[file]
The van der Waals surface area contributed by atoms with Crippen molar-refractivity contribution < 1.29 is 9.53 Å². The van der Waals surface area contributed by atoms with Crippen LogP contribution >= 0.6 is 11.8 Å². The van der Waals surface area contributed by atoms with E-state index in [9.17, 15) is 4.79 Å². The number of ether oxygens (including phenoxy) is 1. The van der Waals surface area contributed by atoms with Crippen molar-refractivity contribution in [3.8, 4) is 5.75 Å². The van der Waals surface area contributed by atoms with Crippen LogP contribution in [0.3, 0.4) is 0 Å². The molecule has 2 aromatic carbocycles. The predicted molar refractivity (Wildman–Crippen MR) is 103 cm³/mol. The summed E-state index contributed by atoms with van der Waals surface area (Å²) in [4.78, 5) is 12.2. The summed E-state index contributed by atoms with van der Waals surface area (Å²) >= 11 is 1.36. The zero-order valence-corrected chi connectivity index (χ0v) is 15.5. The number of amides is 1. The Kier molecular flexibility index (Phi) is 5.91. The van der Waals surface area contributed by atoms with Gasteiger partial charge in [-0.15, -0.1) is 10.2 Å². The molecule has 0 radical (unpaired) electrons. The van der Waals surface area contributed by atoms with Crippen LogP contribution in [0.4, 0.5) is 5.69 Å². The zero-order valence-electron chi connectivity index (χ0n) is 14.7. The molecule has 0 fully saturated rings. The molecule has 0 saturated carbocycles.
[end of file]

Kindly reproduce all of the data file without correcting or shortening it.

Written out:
The van der Waals surface area contributed by atoms with Crippen molar-refractivity contribution < 1.29 is 9.53 Å². The van der Waals surface area contributed by atoms with Crippen LogP contribution >= 0.6 is 11.8 Å². The van der Waals surface area contributed by atoms with E-state index in [9.17, 15) is 4.79 Å². The number of ether oxygens (including phenoxy) is 1. The van der Waals surface area contributed by atoms with Crippen molar-refractivity contribution in [3.8, 4) is 5.75 Å². The van der Waals surface area contributed by atoms with Crippen LogP contribution in [0.3, 0.4) is 0 Å². The molecule has 2 aromatic carbocycles. The predicted molar refractivity (Wildman–Crippen MR) is 103 cm³/mol. The summed E-state index contributed by atoms with van der Waals surface area (Å²) in [4.78, 5) is 12.2. The summed E-state index contributed by atoms with van der Waals surface area (Å²) >= 11 is 1.36. The zero-order valence-corrected chi connectivity index (χ0v) is 15.5. The number of amides is 1. The Kier molecular flexibility index (Phi) is 5.91. The van der Waals surface area contributed by atoms with Gasteiger partial charge in [-0.15, -0.1) is 10.2 Å². The molecule has 0 radical (unpaired) electrons. The van der Waals surface area contributed by atoms with Crippen LogP contribution in [0.4, 0.5) is 5.69 Å². The zero-order valence-electron chi connectivity index (χ0n) is 14.7. The molecule has 0 fully saturated rings. The molecule has 0 saturated carbocycles.